It has become alarmingly clear that dust pays little attention to national boundaries. Oriental countries have had booming technologies run mostly on coal for electricity and diesel for transport. In China, one out of fourteen deaths is due to noxious dusts, and its crops are flagging because they don�t get as much sun as they used to. It is only recently that we have discovered that the problem dusts of Asia are our problem, too.
Read more ›
1 Comment Was this review helpful to you? Yes No Sending feedback...
Thank you for your feedback. If this review is inappropriate, please let us know.
Sorry, we failed to record your vote. Please try again
19 of 20 people found the following review helpful By Dennis Littrell HALL OF FAMETOP 1000 REVIEWERVINE VOICE on December 5, 2001
Format: Hardcover
"Everything counts in large amounts." -Depeche Mode

Science writer Hannah Holmes uses the Biblical "dust to dust" adage as a thread weaving through her eleven easy to read chapters, beginning with a sort of overview in Chapter 1. We begin as stardust, and it is to stardust we shall return. Eventually. In Chapter 2, "Life and Death among the Stars," she introduces cosmic dust and in Chapter 3 shows it falling on the earth from outer space: forty thousand tons of it every year, almost all of it in a fine rain. (p. 33) Then there are three chapters on how dust moves around on our planet and how it affects the weather, the life cycles of plants and animals, our economies and our health. There is an excursion into the past in Chapter 7 to answer the question, "Did Dust Do in the Ice Age?" Chapter 8 is about the continuous fall of atmospheric dust onto land, ocean and ice. It is finally in Chapter 9 that Holmes considers the dust in our neighborhoods, and then in Chapter 10, "Microscopic Monsters and Other Indoor Devils," she gets to the topic of primary interest to most readers, the dust under the bed, in the rug, and on the floor. The final chapter is about the dust of our bodies after we are dead, and then after the sun explodes and we are once again stardust.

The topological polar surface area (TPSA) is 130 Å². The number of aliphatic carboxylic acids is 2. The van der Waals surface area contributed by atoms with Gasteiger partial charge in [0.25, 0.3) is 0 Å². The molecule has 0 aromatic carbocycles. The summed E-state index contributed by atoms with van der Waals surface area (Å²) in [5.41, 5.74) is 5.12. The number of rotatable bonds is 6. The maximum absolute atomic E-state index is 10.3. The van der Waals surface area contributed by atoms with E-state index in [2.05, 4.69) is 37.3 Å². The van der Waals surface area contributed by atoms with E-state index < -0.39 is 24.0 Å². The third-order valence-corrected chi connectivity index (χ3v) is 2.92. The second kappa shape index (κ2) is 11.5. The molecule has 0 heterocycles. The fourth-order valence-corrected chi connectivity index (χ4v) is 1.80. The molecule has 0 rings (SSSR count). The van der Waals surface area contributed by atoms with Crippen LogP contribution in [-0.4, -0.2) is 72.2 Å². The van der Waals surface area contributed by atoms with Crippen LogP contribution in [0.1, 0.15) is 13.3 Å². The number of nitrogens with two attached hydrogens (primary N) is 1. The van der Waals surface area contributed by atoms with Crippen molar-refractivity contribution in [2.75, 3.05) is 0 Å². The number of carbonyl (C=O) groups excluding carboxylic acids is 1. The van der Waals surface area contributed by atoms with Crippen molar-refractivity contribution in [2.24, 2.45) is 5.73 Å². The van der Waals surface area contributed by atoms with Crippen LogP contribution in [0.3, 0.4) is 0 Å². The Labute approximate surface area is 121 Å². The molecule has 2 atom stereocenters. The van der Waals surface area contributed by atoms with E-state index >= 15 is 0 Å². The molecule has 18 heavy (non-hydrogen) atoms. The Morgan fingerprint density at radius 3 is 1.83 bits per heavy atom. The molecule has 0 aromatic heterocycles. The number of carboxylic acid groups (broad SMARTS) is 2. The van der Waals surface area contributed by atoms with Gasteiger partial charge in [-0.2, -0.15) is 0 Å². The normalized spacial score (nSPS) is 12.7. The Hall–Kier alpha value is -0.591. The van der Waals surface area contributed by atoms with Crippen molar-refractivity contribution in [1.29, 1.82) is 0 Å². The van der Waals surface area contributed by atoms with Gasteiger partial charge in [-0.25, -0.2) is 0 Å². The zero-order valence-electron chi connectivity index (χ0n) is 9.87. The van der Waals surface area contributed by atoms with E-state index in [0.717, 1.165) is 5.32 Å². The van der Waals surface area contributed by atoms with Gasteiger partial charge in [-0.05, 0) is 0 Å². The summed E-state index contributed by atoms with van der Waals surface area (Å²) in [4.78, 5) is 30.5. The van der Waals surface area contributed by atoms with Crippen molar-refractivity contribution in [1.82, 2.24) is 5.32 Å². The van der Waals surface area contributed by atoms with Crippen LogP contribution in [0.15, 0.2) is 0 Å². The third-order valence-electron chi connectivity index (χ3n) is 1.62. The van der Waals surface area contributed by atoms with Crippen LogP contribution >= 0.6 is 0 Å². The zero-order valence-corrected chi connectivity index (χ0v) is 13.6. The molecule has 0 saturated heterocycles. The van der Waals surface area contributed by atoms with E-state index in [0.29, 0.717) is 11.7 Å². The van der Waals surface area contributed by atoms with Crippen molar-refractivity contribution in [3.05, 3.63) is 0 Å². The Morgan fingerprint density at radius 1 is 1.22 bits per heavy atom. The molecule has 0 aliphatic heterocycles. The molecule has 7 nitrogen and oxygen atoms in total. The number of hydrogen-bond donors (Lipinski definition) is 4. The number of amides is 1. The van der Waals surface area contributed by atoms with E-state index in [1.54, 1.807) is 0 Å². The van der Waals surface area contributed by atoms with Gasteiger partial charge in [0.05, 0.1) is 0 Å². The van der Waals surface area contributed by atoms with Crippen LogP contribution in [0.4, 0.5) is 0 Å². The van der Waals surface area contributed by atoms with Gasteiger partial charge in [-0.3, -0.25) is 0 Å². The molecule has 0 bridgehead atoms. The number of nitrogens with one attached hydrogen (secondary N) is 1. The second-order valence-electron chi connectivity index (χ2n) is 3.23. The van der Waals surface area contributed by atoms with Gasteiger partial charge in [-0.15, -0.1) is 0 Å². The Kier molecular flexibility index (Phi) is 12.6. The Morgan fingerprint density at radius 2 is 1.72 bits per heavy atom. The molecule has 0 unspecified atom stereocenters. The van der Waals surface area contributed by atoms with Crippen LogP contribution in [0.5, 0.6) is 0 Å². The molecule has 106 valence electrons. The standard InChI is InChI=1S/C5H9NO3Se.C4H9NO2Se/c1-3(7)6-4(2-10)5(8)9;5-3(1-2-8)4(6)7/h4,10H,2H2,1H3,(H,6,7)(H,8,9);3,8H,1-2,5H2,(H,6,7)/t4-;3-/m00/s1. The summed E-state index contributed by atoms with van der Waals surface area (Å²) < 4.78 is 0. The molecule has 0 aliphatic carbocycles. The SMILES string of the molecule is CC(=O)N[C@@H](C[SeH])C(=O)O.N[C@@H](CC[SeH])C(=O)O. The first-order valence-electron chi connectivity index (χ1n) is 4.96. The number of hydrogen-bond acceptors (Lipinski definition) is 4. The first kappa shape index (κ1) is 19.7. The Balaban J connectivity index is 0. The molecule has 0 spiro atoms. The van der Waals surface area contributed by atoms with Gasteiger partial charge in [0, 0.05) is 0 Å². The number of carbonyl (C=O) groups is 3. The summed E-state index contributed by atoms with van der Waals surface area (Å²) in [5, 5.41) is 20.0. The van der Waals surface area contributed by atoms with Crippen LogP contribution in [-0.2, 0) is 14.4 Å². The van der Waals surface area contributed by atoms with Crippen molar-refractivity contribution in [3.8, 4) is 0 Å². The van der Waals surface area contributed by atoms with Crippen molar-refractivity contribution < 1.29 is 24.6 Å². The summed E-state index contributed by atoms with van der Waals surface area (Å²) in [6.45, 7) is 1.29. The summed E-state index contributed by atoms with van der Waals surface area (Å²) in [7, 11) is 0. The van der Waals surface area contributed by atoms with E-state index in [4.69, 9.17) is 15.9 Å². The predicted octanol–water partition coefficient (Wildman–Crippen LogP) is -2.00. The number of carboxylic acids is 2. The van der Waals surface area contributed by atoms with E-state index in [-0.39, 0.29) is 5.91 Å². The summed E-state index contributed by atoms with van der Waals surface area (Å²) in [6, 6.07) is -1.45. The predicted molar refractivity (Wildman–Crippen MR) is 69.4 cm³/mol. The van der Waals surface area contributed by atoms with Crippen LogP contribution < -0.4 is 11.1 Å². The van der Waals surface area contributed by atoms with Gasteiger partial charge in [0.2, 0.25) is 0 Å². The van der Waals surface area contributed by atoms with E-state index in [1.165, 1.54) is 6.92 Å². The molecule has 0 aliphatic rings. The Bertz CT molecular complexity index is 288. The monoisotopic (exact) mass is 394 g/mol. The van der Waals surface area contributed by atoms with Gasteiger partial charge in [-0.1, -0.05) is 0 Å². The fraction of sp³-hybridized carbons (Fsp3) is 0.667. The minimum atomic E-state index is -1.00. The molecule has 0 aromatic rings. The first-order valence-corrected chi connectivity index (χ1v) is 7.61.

This is a fascinating read that unlike most books becomes more interesting the further into it one gets. It may change the way you view the world. Seeing our planet and its history from the point of view of dust sheds an entirely different light on things. The very small things in enormous numbers affect our lives in ways that surprise and astound. Consider the sheer volume and weight of dust that swirls around in the atmosphere, with massive tons of it held aloft to cross oceans and continents.
Read more ›
Comment Was this review helpful to you? Yes No Sending feedback...
Thank you for your feedback. If this review is inappropriate, please let us know.
Sorry, we failed to record your vote. Please try again
14 of 16 people found the following review helpful By Eric Jewart on November 7, 2005
Format: Paperback
Dust. There's a lot of it. We don't know much about it. If you want to hear that repeated for a couple hundred pages, buy this book. There's a lot of airy speculation and to be fair, there are a few interesting pieces of trivia thrown in... but for the most part, this book drags.

There are some writers who can make any topic interesting, like Bill Bryson. I don't think Hannah Holmes is one of them. I gave up on the book about 3/4 of the way through. After the intro, it just felt like she was saying the same thing, over and over. Space dust? We don't know much about it! Desert dust? It's a mystery! Smoke? That's dust, too, and we also know very little about it! And on, and on...